Director Vivek Agnihotri’s “The Tashkent Files” released a year ago on April 12, and he recounted the experience of making the film on Saturday.
The story of the film claims to address the mysterious death of late Prime Minister Lal Bahadur Shastri by weaving fiction with facts, and it features Mithun Chakraborty, Naseeruddin Shah, Pankaj Tripathi, Shweta Basu Prasad, Rajesh Sharma and Vinay Pathak among others.
Agnihotri confesses bringing Naseer and Mithun together in his film was a “big deal” for him. Incidentally, the two veterans had already worked together in four films before “The Tashkent Files” — in “Khwab” (1980), “Hum Paanch” (1981), “Swami Dada” (1982), and “Ghulami” (1985) — but that was 33 years ago.
“Actually, that could have gone against the film if all these huge talents were not utilised correctly. Every actor who came on board, came with conviction. Of course, bringing Mithun da and Naseeruddin sir was a big deal for me. Initially, I was scared. They did not work together for 30 years for whatever personal reason. But when I went to them with the script, we were fortunate that they did the film. Naseer sir smiled when I said that Mithun da will be there in the film. Mithun Da did not say anything when I said that we also cast Naseer sir,” Agnihotri recalled.
In the film, the two senior actors played a pair of seasoned fictional politicians.
The director added: “Both of them are genius and we know that, but their acting styles are very different. Naseer would come preparing every single dialogue, and he likes rehearsing. Mithun da likes to bring spontaneity in his performance. Since their approaches are different I was thinking how would I match up — what if there was tension between two veterans?”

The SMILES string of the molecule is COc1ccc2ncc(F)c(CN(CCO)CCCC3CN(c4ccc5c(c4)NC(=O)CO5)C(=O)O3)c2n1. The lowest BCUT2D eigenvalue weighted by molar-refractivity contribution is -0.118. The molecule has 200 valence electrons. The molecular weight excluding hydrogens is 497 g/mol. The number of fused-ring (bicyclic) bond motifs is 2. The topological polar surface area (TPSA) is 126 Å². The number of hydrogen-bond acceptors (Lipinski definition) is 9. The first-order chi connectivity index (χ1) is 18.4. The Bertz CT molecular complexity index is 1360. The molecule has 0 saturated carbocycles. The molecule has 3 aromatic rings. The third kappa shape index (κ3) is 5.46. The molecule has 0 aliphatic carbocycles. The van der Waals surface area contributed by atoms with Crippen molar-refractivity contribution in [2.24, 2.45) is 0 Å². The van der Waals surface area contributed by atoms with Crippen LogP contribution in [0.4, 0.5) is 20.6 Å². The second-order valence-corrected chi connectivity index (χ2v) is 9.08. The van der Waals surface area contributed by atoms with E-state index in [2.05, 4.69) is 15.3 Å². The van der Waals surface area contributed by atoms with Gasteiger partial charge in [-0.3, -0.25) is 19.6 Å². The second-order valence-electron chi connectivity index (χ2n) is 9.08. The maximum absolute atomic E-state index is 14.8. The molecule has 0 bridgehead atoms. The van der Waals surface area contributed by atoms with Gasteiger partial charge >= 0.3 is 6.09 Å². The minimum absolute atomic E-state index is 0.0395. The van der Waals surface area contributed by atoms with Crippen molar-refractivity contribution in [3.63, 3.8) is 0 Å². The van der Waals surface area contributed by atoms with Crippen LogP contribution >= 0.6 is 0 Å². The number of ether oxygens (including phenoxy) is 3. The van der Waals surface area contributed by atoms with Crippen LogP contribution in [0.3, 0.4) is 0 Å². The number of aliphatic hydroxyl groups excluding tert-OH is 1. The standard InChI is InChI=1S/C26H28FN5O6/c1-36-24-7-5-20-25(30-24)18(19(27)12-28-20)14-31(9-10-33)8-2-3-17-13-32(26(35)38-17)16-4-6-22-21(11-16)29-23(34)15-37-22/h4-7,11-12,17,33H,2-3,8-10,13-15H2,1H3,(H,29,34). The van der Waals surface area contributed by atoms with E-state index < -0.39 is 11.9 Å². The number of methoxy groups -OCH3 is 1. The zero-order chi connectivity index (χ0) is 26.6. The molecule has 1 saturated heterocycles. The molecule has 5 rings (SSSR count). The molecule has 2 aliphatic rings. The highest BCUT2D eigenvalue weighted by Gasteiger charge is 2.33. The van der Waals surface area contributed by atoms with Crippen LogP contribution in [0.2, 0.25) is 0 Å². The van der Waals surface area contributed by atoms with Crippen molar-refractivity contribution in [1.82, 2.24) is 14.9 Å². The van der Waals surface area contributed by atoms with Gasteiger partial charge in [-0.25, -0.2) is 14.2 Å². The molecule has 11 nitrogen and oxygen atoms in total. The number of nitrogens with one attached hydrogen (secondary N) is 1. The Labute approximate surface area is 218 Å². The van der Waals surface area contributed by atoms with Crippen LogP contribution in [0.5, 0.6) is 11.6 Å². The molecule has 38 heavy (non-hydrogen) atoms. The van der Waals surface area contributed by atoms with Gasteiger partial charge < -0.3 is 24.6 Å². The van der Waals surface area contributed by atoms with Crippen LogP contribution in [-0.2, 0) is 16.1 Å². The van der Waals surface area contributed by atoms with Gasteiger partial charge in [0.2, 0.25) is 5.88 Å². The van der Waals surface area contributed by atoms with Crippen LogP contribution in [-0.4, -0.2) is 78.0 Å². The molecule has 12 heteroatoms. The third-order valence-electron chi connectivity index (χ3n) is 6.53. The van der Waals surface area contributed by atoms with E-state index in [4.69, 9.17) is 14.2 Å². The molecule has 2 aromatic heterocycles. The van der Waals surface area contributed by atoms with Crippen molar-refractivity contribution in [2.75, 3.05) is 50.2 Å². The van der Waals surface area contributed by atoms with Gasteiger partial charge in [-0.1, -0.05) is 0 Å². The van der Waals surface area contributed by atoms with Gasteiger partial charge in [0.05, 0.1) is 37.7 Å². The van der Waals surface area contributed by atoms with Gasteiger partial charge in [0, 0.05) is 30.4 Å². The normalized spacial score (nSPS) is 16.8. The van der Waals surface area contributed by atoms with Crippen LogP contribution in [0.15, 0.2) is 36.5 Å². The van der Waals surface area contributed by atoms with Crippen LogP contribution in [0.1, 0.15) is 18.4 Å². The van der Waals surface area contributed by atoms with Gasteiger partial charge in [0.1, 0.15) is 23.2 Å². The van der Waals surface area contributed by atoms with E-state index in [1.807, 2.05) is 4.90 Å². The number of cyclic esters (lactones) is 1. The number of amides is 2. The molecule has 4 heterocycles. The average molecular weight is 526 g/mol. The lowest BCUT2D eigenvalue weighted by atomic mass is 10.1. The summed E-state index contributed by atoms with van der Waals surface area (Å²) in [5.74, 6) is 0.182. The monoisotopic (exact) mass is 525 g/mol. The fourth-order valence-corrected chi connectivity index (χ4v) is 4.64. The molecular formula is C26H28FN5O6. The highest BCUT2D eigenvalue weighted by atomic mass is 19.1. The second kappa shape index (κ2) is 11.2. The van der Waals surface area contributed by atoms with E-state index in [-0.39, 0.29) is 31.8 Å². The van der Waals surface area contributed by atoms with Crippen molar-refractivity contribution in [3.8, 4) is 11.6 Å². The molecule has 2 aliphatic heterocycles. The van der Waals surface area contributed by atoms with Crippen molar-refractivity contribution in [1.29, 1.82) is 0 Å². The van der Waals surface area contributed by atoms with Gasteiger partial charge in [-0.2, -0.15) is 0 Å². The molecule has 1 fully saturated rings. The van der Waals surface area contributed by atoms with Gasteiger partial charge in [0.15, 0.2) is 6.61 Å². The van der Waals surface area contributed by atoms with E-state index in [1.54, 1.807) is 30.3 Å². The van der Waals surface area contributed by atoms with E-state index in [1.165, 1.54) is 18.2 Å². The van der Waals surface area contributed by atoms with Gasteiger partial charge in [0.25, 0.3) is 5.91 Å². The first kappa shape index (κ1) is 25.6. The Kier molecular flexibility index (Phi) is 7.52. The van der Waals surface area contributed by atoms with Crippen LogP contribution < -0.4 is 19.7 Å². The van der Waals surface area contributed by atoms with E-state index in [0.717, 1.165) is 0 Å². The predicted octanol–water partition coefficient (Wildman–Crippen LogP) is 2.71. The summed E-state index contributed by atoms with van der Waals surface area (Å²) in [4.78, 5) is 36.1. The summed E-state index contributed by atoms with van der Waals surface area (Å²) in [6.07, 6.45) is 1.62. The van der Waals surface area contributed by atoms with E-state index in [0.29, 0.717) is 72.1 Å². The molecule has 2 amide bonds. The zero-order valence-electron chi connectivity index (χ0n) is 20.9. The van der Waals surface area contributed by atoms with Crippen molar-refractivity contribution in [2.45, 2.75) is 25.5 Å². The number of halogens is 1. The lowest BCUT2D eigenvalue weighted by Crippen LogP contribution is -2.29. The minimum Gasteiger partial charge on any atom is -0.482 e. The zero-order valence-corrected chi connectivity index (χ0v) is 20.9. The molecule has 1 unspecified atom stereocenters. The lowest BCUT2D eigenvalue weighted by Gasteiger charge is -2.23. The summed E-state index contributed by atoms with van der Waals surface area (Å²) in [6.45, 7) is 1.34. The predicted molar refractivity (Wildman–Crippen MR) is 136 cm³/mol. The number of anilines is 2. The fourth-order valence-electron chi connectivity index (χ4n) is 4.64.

Remembering the first scene both actors that he directed, Agnihotri said: “That scene did not have much dialogue. I realised that as a director I have to make sure I directed them in a way to bring out the best from them. Once I started talking more, there was fluidity among three of us and that translated in their performance. Rest, we can see in the film!”
Agnihotri claims his film is being highly viewed on OTT during the ongoing lockdown. “I think it happened because when the film released, it had a difficult release. We got a limited number of screens because the big-budget multistarrer ‘Kalank’ also released around the time. Our film was a serious one, and many film critics refused to review the film. Surely that affected initially. The bigger win happened with its digital release. People, especially the youth, started talking about the very essence of the story — search for truth and right to truth,” claimed Agnihotri, adding: “Unless you question the system and debate, we cannot remain as thinking individual.”